When the meal arrives, the dishes (including the soup) are generally placed in the middle of the table. Before dining begins you may be offered a drink accompanied by a toast. The Taiwanese enjoy toasting and if you do toast over a meal, make sure you finish the entire glass when you drink. If you're asked to reciprocate with a toast, be sure to thank your hosts. After that first toast, eating will begin in order of honor so don't begin until you're directed to do so by your host.

As you eat the soup, suck it into your mouth so you make a slurping sound; this will cool the soup and all locals use this technique to prevent burning. The food shall be picked at with your chopsticks and in some cases may be eaten directly from the communal plates, as will the soup. If one of those communal dishes is fish, don't flip the fish over (locals believe it will flip over the boat of the fishermen).

When the starch, typically rice arrives, you should pick up the entire bowl and shovel it into your mouth bite by bite. Unlike mainland China however, you should leave a little rice and food on your plate at the end of your meal to indicate your host's generosity. When finished, join the locals with a tooth pick in hand to clean any remaining food from your teeth and get ready to indulge in tea as a dessert. Once the tea is finished however, you are expected to leave immediately. You won't be asked to leave, but you are expected to thank you hosts and depart at that time.

Most Taiwanese will order only as much food as is needed, however for business dinners or for celebrations, an excess of food should be ordered and the number of dishes ordered must always be even. In Taiwan the host must always pay for all those present.

Generally there is no tipping in Taiwan; however there are a couple exceptions. Restaurants catered to locals don't expect a tip, but western restaurants expect a tip; sometimes a 10% service charge will be added to the bill, but if not, tip up to 10%.

Celebrations & Events

A number of festivals in Taiwan are associated with varying foods, most particularly the Spring Festival, Dragon Boat Festival, Mid-autumn Festival, and the Lantern Festival. At the Spring Festival tangyuan (rice balls filled with nuts, bean paste, and more) is the food of choice and an essential part of this celebration.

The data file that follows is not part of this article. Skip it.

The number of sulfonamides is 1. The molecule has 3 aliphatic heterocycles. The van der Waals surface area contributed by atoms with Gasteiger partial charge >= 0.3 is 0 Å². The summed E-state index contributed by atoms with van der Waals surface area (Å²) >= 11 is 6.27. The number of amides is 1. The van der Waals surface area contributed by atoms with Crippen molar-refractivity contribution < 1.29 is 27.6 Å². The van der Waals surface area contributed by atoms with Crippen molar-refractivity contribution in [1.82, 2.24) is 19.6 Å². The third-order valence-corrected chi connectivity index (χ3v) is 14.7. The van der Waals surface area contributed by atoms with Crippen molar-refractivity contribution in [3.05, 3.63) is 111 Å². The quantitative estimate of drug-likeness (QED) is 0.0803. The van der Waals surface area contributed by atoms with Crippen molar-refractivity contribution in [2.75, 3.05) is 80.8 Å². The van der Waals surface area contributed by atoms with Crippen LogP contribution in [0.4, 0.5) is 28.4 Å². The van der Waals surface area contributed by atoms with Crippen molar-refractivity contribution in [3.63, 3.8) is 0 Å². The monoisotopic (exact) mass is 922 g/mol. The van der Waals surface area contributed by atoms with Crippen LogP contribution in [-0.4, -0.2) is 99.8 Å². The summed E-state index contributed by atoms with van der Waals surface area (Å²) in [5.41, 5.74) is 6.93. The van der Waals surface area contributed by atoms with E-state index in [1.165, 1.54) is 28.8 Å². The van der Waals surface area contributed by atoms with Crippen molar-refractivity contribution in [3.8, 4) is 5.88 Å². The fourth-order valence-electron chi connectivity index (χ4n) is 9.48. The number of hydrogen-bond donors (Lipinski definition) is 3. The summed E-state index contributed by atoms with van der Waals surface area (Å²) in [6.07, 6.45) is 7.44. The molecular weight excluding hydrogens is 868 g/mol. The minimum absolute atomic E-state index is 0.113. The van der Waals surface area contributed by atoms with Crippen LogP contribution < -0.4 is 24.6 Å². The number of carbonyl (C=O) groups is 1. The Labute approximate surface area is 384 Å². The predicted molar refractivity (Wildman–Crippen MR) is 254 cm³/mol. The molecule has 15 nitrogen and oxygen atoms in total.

The Dragon Boat Festival has a larger number of traditional foods and this begins with zongzi, which are rice dumplings wrapped in leaves filled with anything from meat to fruit. Other popular foods during this festival include mianshanzi (flour shaped into a fan), jiandui (fried cake), eel, eggs with garlic or tea, and pancakes (like crepes).

During the Mid-autumn Festival moon cakes are the most common food. These cakes are always filled with something, in Taiwan they are generally made from lotus seed paste or red bean paste.


A unique drink in Taiwan is boba or "bubble tea," which is often served with milk and tapioca balls. If you're seeking out a familiar drink and reach for coffee, be aware that it is usually served with salt. Of course other popular international drinks are also available, including juices, milk, and soft drinks.

Taiwan has access to nearly every popular international alcohol, but local beers and rice wines are very common. For a more authentic beverage, reach for kaoliang jiu, which is a local sorghum wine. If none of this sounds appealing, many popular brands are available in Taiwan.

There is no consensus on the cleanliness of the tap water in Taiwan. Most hotels purify their water and restaurants generally boil their water before cooking with it so most water is safe. However the tap water from most homes is unsafe and should be avoided. Of course you may stay on the side of caution everywhere and avoid the tap water entirely. If you do decide to drink the tap water, remember that many people may have troubles adjusting to the local water as it will most certainly be different from what your system is used to.

This page was last updated: March, 2013